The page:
It was a fluke that that test caught the memory leak at all. The test was written in Swift, and my optimization broke the memory leak assertion in that test. In other words, my optimization caused a memory leak in the test itself, not the code that the test was testing. That would have been a serious bug if it had made it into production, because this optimization would have introduced memory leaks into Swift programs compiled with the buggy swiftc.

The optimization pipeline is also really easy to break. The order that passes run in, and how they are configured, is extremely important, yet not very well documented. There’s a lot of tacit knowledge in there, and it’s not obvious to me when a solution is hacky or acceptable. Special-casing the inlining of those two methods in code still seems hacky to me, but I don’t have as much context as the Apple folks do.

If you’re going to contribute to swiftc, be sure to run all the tests and benchmarks. The standard library integration test is not documented in the README, but you should run that too. Sometimes this is hard. The benchmark runner wasn’t working while I was working on this PR, so I had to write my own benchmarking script. Benchmarks on Apple’s CI were working, but that doesn’t help me when only committers have access to that.

Three Ideas For Improvment

I think that Swift has great potential as an open-source project, but I just don’t see how the majority of people can contribute to it right now.

  • Anyone, not just contributors, must be able to run tests and benchmarks on CI.
  • There needs to be a lower latency way to get help from Apple employees than the mailing list.
  • The developer workflow needs to be improved. Switching between branches and recompiling should be cheap. Scripts like the benchmark runner should be well maintained.

I glossed over some parts of what it took to get this optimization to work, but this post is already far too long. I may come back later to fill in the gaps, but in the meantime you can find the final version of this pull request here.

Algebraic Data Types in Swift

An algebraic data type is a type that’s the union of other data types. That is, it’s a type that may be one of several other types. Here’s how we would implement a linked list as an algebraic data type in Swift:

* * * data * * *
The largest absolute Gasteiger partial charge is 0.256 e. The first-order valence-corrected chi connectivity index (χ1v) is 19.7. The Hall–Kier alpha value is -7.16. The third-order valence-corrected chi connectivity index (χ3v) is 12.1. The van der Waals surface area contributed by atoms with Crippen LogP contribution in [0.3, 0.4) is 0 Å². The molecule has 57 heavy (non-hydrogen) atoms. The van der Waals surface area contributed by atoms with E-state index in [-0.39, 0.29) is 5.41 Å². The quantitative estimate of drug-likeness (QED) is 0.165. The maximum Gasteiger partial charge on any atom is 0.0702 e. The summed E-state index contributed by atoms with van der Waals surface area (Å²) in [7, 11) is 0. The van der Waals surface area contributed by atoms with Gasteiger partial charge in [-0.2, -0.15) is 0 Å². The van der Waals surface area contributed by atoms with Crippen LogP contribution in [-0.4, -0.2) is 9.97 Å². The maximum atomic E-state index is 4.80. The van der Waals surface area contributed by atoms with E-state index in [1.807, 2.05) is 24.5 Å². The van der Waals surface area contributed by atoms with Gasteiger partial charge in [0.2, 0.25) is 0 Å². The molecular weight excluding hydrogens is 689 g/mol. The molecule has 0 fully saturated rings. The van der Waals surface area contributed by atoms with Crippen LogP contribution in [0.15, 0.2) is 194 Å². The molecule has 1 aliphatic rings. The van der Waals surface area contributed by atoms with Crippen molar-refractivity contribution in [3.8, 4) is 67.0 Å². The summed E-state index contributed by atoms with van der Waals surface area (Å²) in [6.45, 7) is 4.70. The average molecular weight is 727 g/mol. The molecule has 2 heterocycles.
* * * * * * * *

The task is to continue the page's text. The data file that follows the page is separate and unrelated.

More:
enum LinkedList<Element> {  
    case empty
    indirect case node(data: Element, next: LinkedList)
}

This defines an enum called LinkedList that might either be .empty or a .node that points to another LinkedList. There are three interesting things to note. The first is that we’ve created a generic data type, so the type of Element is declared by the consumer of LinkedList. The second is that the .node case uses LinkedList recursively, and must therefore be marked with indirect. The third is that since the .empty case has no parameters, the parenthesis may be omitted.

Here’s how we define instances of LinkedList:

let a: LinkedList<Int> = .empty  
let b: LinkedList<Int> = .node(data: 1, next: .node(data: 2, next: .empty))  

To work with an algebraic data type, we deconstruct it using pattern matching. Here’s how we would print a LinkedList:

enum LinkedList<Element>: CustomStringConvertible {  
    '' // cases omitted for brevity
    var description: String {
        switch self {
        case .empty:
        return "(end)"
        case let .node(data, next):
        return "(data), (next.description)"
        }
    }
}

let b: LinkedList<Int> = .node(data: 1, next: .node(data: 2, next: .empty))

print("b: (b)") // => b: 1, 2, (end)  

We’ve implemented the CustomStringConvertible protocol so that we can use string interpolation to print LinkedList instances. While it is possible in Swift to pattern match using an if case statement, the switch is preferable because the compiler will warn us if we’ve forgotten to handle a case. This safety is one big advantage that algebraic data types have over their classical counterparts. In a traditionally implemented linked list, you would have to remember to check if the next pointer was null to know if you were at the end. This problem gets worse as the number of cases increase in more complex data structures, such as full binary range trees with sentinels.

Note that since the description instance variable only has a getter, we do not need to use the more verbose syntax:

var description = {  
    get {
        // etc
    }
    set {
        // etc
    }
}

Our print function was useful, but in order to do interesting things we need to be able to modify algebraic data types. Rather than mutate the existing data structure, we’ll return a new data structure that represents the result after the requested operation. Since we’re not going to mutate the original data structure, we’ll follow the Swift 3 naming convention of using a gerund for our methods. Here’s how we would add an .inserting method to LinkedList:

enum LinkedList<Element>: CustomStringConvertible {  
    // cases and "description" omitted for brevity
    func inserting(e: Element) -> LinkedList<Element> {
        switch self {
            case .empty:
            return .node(data: e, next: .empty)
            case .node:
            return .node(data: e, next: self)
        }
    }
}

let c = b.inserting(e: 0)  
print("c: (c)") // => c: 0, 1, 2, (end)